The problem with so-called best practices in email is that things
are still changing rapidly enough that yesterday's best practice
may not be today's. Plus, you can always (always, always,
always) find a way to get better results.
I called up Karen Iannone, Smarter Living's email marketer who I like to think of as "Email Test Queen." Karen is responsible for sending out more than 10 million emails per month, and she's constantly learning from her mailings.
I asked her what she is testing these days that she hopes
will make a difference for 2003 results.
Test Idea #1 Text vs. HTML
Yes, it is worth testing again. Many marketers are seeing less of
a lift from HTML than they used to in the old days.
Karen says when it comes viral campaigns that you hope AOL users
will forward to friends you really should test text-only. That's
because some, if not all, AOL versions strip HTML from the
forwarded message. (This is also true for Hotmail.)
Yes you can send an HTML version if people click on your official
"forward to a friend" button. We all know the reality is
most people use their email program to forward, not your button.
"Users that receive forwards are great customers," notes Karen.
"If I forward you a note, you'll respond at a 200% higher rate
than my regular subscriber base. The quality of leads generated
Smarter Living is also investing in building an application for
their readers that will let subscribers switch from HTML to text-
only or back again at will. "It's a preference thing," notes
Test Idea #2 Track Responses Based on Name Source Offer
Karen is very wary of building a house list using sweeps,
giveaways and other super-soft compelling offers, because if
people join your list because of an incentive offer, are these
names really qualified buyers?
She is tracking responses to her house list campaigns by
whether the responder first joined the list due to an incentive
campaign, or a pay-per-lead program, or not.
It is worth noting that in the offline world magazine marketers
who have built their lists using sweeps offers often find they
have to send another sweeps to get those particular subscribers
to buy again. Sweeps responders are very different from the rest
of the file.
Test Idea #3 Frequency of Mailings
"I worry about email frequency all the time," Karen says.
Smarter Living only emails its list every two weeks which some
mailers would consider not remotely aggressive. However, Karen
thinks there is a chance it might be too much.
"We're starting to think hard about this. What if we're hitting
them with too much email? Even if they ask for it, down the road
it may come back to hurt us. Is there a higher risk of them
becoming indifferent to our email?"
Karen plans to carefully watch response rates based on the age of
the name on her file. She may also pull out a group of names to
test varying frequencies with.
Test Idea #4 Short vs. Long Copy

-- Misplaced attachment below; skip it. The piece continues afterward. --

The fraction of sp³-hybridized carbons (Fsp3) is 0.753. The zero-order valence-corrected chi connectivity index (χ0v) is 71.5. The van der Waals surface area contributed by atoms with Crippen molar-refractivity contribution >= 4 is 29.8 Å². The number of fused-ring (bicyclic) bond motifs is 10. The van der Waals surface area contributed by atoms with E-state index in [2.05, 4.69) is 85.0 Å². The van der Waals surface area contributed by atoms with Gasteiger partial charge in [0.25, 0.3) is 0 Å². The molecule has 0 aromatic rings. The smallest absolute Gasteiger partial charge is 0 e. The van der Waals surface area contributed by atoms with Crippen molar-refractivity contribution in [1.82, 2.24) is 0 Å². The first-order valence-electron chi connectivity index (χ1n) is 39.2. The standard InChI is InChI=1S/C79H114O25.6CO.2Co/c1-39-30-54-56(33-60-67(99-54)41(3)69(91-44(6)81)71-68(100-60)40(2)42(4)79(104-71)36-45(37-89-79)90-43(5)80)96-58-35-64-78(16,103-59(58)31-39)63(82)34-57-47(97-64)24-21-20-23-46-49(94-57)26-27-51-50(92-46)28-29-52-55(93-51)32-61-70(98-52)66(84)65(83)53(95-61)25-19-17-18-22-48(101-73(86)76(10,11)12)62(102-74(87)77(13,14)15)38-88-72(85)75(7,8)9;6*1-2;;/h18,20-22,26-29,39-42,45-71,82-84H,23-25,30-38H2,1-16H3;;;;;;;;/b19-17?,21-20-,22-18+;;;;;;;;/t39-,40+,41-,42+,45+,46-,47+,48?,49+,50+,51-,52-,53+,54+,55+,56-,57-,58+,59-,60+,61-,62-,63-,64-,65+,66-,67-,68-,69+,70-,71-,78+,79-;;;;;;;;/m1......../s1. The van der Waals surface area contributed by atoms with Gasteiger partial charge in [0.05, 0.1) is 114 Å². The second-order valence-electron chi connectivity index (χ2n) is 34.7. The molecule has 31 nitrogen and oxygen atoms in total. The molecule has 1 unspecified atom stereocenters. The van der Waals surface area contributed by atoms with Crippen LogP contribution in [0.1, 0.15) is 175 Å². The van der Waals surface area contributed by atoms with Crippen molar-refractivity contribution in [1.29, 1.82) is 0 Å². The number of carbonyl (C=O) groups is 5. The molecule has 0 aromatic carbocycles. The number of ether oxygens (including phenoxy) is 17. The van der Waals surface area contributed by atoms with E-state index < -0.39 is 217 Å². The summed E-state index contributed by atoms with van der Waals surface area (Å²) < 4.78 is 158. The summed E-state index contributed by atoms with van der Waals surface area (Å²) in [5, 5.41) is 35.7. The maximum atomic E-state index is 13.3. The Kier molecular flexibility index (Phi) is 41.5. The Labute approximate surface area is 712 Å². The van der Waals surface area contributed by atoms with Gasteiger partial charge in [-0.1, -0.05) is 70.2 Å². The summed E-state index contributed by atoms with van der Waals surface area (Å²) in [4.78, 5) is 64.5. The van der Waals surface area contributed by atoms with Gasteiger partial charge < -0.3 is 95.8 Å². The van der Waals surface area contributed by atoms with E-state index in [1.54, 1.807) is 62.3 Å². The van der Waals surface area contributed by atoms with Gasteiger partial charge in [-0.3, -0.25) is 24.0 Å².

"It's a key question. How much data do you put in the email
versus how much do you encourage them to click through? Are you
asking us to tell you all of the content or maybe just the top 20
fares and then click to see the rest of the list on our site?"
Test Idea #5 Forms Inside Email
Karen is actually wary of this tactic that other marketers are
embracing. It can work incredibly well because people do not have
to click through to respond. She warns, "If it's not
accepted by 85-90% of email clients, it's not worth it. Keeping
it simple works better."
"We tested a form in a recent email to our house list. You could
donate to a Boston-area charity project. It did not work in
Hotmail or Outlook XP." Ouch.
That is why you will not find fancy rich media or Flash-based ads on
Karen's must-test list quite yet.
Test Idea #6 Improving Double Opt-In Conversions
Smarter Living is now a double confirm list (people have to sign
up and then confirm they meant to) in part to stop the Klez worm
from subscribing unwilling people (see Alexis' column below for
more on that).
Obviously the key is making sure as many people as possible who
want to be added to the list actually confirm. With email
overload it can be a real problem because recipients may overlook
the confirm message.
Karen's already tested text versus HTML confirm messages, "Text-
only was running an average of 62% and converting to HTML with
the exact same copy saw a 10% lift, so we're now in the 70%
range." Next she plans to test tweaking copy and graphics.
Test Idea #7 Newsletter Layout
Prompted by the concern that AOL and Outlook users might not be
seeing her entire newsletter (AOL users have a smaller-than-
average default window to view mail; Outlook users tend to read
entire messages in their Preview panel without opening all the
way) Karen has been testing layout to beat tiny windows.
She recommends that other marketers with newsletters test where
links and navigation bars appear: Left, right or center.
That may also affect your ads being placed in 3rd party